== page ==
“Now that we look at the video, we can tell exactly what’s going on,” Ortiz said.
First line of defense
Bill’s Gun Shop was not accused of any wrongdoing in the Ikar case and store owner John Monson points out it’s not illegal for a wife to buy her husband a gun.
He added that while some straw purchases may appear to be obvious in retrospect, differentiating a lawful transaction from a straw purchase can be difficult.
“We see that type of behavior all the time and not all of them are straw purchases,” Monson said.
He says stores track multiple purchases made by the same person in a short period of time and those records can later help agents make a straw purchasing case.
“It’s an ongoing problem we fight. We’re watching for it every day,” Monson said.
Monson says his stores have not seen an increase in suspected straw purchases, but other licensed gun dealers, including Kory Krause, say the number of attempted purchases flagged by his employees has gone up.
“In the last year and a half, it has increased significantly,” said Krause, who owns Frontiersman Sports in St. Louis Park.
He recently posted additional signs warning customers that it is illegal to buy a gun on behalf of someone else who is prohibited.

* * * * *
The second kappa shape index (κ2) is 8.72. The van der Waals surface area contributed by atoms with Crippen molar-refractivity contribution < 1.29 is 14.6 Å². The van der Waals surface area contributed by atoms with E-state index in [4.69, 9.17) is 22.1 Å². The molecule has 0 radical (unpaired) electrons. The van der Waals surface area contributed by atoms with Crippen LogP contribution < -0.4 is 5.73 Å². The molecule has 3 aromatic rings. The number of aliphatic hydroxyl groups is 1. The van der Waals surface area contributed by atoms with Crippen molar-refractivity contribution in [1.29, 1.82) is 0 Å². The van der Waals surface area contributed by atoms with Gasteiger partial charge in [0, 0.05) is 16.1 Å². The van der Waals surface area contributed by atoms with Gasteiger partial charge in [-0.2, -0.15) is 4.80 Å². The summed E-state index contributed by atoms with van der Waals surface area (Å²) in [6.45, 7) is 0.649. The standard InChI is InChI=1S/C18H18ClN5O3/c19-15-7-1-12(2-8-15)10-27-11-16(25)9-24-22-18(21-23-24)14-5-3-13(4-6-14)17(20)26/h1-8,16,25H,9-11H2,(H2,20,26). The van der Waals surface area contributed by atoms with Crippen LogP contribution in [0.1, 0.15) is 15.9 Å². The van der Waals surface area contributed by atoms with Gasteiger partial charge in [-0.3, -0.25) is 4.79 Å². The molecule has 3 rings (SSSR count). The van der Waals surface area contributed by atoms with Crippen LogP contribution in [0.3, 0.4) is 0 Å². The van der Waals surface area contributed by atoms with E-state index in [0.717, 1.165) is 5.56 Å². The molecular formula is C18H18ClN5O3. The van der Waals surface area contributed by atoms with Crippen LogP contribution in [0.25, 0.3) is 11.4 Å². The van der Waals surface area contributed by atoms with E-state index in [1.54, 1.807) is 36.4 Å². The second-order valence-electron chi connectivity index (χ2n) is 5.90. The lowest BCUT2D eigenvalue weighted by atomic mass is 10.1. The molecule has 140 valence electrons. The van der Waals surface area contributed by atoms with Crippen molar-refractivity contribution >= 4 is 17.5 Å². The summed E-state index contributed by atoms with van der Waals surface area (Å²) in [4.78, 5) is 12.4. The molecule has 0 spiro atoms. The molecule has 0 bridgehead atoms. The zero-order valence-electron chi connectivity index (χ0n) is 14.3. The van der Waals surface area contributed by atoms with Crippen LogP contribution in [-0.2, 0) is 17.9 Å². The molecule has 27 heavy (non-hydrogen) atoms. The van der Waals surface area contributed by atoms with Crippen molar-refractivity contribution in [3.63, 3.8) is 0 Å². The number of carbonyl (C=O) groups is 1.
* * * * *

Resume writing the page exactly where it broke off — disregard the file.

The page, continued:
“We’ve had to refuse service or ask people to leave. It was at a point where it was multiple times a day for a while,” Krause said.
Frontiersman was the last place where Horton Jr. bought guns, according to a federal complaint. Prosecutors say he continued to make purchases after the mass shooting in St. Paul until store workers got suspicious and turned him away.
“They’re our first line of defense,” Ortiz said about licensed gun sellers. “You don’t want to deprive somebody of their right to possess or purchase a firearm, so it’s a hard job for them.”
Aundrea Wiley and her family say they want more accountability from everyone and she is now determined to be a voice for her sister.
“If somebody can just hear what I have to say and realize the pain that these people are bringing to families, maybe someone will think twice before they buy somebody else a gun,” Wiley said. “I don’t want anyone else to go through this.”